HomeOpinion & AnalysisColumnistsCall for cancer levy not misplaced

Call for cancer levy not misplaced

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Deputy Prime Minister Thokozani Khupe’s call to government to accord cancer the same status given to HIV and Aids should not be taken lightly. Khupe, a breast cancer patient herself, was right to give the government a wakeup call to the severity of the disease that is wreaking havoc among Zimbabweans today.

NewsDay Comment

Research has reportedly unearthed that Zimbabwe records a staggering 70 000 new cases of cancer annually. Cancer, like HIV and Aids, is now a reality the nation cannot afford to wish away. It has been noted that the most prevalent types of the disease are cervical and breast cancer in women and prostate cancer in men.

Cancer treatment in Zimbabwe is so expensive that the majority cannot afford it. Only top government officials and politicians who receive treatment outside the country have better chances of survival against the disease.

Khupe was right to express sadness at the situation when she said: “I wonder how some other women are able to survive with cancer because we have an example of civil servants who have the disease and are supposed to part with $450 a month for treatment yet they only get $300.”

We shudder to think of what is happening in the rural areas with regard to those suffering from the disease. Most of them would be ignorant of the nature of the diseases afflicting them.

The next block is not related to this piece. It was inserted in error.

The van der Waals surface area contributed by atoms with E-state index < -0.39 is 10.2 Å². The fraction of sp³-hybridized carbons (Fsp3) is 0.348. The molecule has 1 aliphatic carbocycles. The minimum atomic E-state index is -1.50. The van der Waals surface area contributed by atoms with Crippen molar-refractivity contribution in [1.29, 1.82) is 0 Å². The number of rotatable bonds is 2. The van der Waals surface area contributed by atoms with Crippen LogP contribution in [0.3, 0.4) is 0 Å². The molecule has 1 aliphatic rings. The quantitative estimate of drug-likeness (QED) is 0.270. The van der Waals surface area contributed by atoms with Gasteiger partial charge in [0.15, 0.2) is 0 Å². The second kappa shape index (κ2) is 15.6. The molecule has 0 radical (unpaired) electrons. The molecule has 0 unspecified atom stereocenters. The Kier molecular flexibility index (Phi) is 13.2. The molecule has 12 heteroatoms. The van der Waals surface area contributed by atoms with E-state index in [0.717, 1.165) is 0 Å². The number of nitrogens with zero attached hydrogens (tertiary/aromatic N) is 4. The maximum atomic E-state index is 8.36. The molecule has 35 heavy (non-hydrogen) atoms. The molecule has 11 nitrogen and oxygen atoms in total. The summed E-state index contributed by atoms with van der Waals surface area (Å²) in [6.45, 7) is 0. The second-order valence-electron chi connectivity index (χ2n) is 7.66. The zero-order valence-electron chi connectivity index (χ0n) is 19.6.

What this means is that the government, by watching various types of cancer literally eat their way into the health of the majority, is silently condemning them to death. The call for a cancer levy or some such action to assist the majority to access treatment is not misplaced.

The situation is compounded by the fact that government hospitals lack cancer treatment and people have to travel to Parirenyatwa Hospital in Harare or Mpilo Hospital in Bulawayo for chemotherapy. The sad irony is that radiotherapy machines at these hospitals are not reliable as they often break down.

The Health ministry should come up with a plan so that people can go for cancer tests to detect the disease in its formative stages for early treatment. It should be the government’s duty to ensure that programmes to promote the prevention and early detection of cancer are rolled out to communities — both urban and rural.

Cancer patients, like those infected with HIV, need psychosocial support during diagnosis and treatment and it is incumbent upon the government to come up with a plan to facilitate such support.

The government, as it does with ARTs, should ensure that cancer patients, particularly those from poor backgrounds who are the majority, should have easy access to cancer drugs.

We are fully behind Khupe’s wakeup call to government because the detection and treatment of cancer should not be the preserve of politicians—using taxpayers’ money — who travel to sophisticated medical centres outside the country for chemotherapy. All cancer patients should be given equal opportunities for treatment.

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